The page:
So our Finnish Paul Bunyan stood up and called out the only two English words he knew: "Fellow Vorkers!"  Utah surmised that since this fellow was so huge the cops hesitated to put the cuffs on him and did nothing.  After an awkward silence, he'd call out again; "Fellow Vorkers!"  Again silence and no action. After his third or fourth "Fellow Vorkers" the police finally put the pinch on him.

One time, I talked to Utah at a concert in Berkeley, and told him I was going to stop in the old Finn copper mining town of Butte, Montana, on my way home from the North Dakota FinnFest. Utah told me to make sure I stopped in at the Helsinki Bar, his favorite gin mill in Butte. In fact, he and 

Utah on "Going Away"
Butte folksinger Mark Ross had co-recorded a song which went in part: "Look for me in Butte/where the mountains meet thestars/and I'll be drinking with the miners/at the old Helsinki Bar."

Utah had his counterpart with an early 20th century Finnish-American Wobbly, Matt Valentin Huhta, known as T-Bone Slim, who was an itinerant worker but a popular working class songwriter and also a very humorous and original columnist for IWW newspapers. There is no one that could sing T-Bone's best known song "Popular Wobbly" with such gusto and feeling as did Utah.

Utah is also in the tradition of the great Finnish immigrant folksingers Hiski Salomaa and Arthur Kylander, who Finns called "kupletinlaulajia" or couplet singers.

EARLY YEARS

Utah was born in Cleveland, Ohio, in 1935 to parents who were both labor organizers. He ran away from home as a teenager and rode the freights, and used these experiences as material for his songs later on, as did T-Bone Slim. He fought as a private in the U.S. Army during the Korean War.

His war experiences unsettled him and he went back to the freights and his alcoholism neary destroyed him. His road to recovery began when he found shelter at the Catholic Workers' Joe Hill House in Salt Lake City, where the down and out were fed and sheltered, then run by a legendary Catholic anarchist and pacifist the late Ammon Hennacy who provided needed counsel to Utah.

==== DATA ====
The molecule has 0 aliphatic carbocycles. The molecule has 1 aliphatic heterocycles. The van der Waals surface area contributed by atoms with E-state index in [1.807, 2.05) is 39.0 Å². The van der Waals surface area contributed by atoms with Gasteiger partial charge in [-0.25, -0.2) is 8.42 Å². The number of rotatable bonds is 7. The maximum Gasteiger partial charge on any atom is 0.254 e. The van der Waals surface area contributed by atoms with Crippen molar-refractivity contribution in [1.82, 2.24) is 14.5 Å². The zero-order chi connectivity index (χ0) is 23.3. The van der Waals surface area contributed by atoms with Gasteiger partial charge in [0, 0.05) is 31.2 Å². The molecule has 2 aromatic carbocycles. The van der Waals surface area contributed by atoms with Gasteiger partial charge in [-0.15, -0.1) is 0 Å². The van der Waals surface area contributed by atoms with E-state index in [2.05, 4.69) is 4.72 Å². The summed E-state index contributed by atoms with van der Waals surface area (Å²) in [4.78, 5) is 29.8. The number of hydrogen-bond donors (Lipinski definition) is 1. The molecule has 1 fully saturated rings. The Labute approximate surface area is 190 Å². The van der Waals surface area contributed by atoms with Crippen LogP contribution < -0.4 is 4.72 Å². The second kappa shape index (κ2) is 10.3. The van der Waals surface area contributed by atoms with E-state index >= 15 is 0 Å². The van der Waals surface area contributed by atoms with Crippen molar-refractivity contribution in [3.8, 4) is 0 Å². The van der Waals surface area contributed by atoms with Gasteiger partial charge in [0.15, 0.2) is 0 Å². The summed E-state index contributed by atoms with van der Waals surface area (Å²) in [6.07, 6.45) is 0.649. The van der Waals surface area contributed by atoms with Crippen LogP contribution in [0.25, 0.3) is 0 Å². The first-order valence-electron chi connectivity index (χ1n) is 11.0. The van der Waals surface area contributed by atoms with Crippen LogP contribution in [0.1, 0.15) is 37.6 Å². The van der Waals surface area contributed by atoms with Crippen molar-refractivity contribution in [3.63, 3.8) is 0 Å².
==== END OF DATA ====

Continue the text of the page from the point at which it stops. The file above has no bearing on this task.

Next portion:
When Utah turned to music his fame began to grow, working with folk music partners like Rosalie Sorrels, Kate Wolf and John McCutcheon. He became famous with songs like "Green Rolling Hills of West Virginia," "Rock, Salt, and Nails", "If I Could Be the Rain", and "The Goodnight Loving Trail".

But Utah's most popular contribution was his album, "Good Though," which included his hit spoken narrative "Moose Turd Pie". The day after Utah died, I listened to this story and laughed as much as I did the first time I heard it in the 1970s. The album also included a number of poignant railroad songs, like: "Daddy, What's a Train." It was my way of paying tribute to an old "Fellow Worker".

His 1999 album "Fellow Workers", made in collaboration with Ani DiFranco, earned them a nomination in the 2000 Grammy Awards.

Due to his worsening heart condition, he had to cut out travelling to shows in his last years. But even then, he never cut out his activism in his Sierra community. He created roving shelters for the homeless in Nevada City at cooperating churches, and could often be seen serving food and chatting with the guests with whom he so compassionately identified.

U. Utah Phillips is survived by his wife Joanna Robinson, two sons, a daughter, two stepsons, three brothers, a sister and a grandson.

His family requests that donations be made to Hospitality House, P.O. Box 3223, Grass Valley, CA 95945.

Harry Siitonen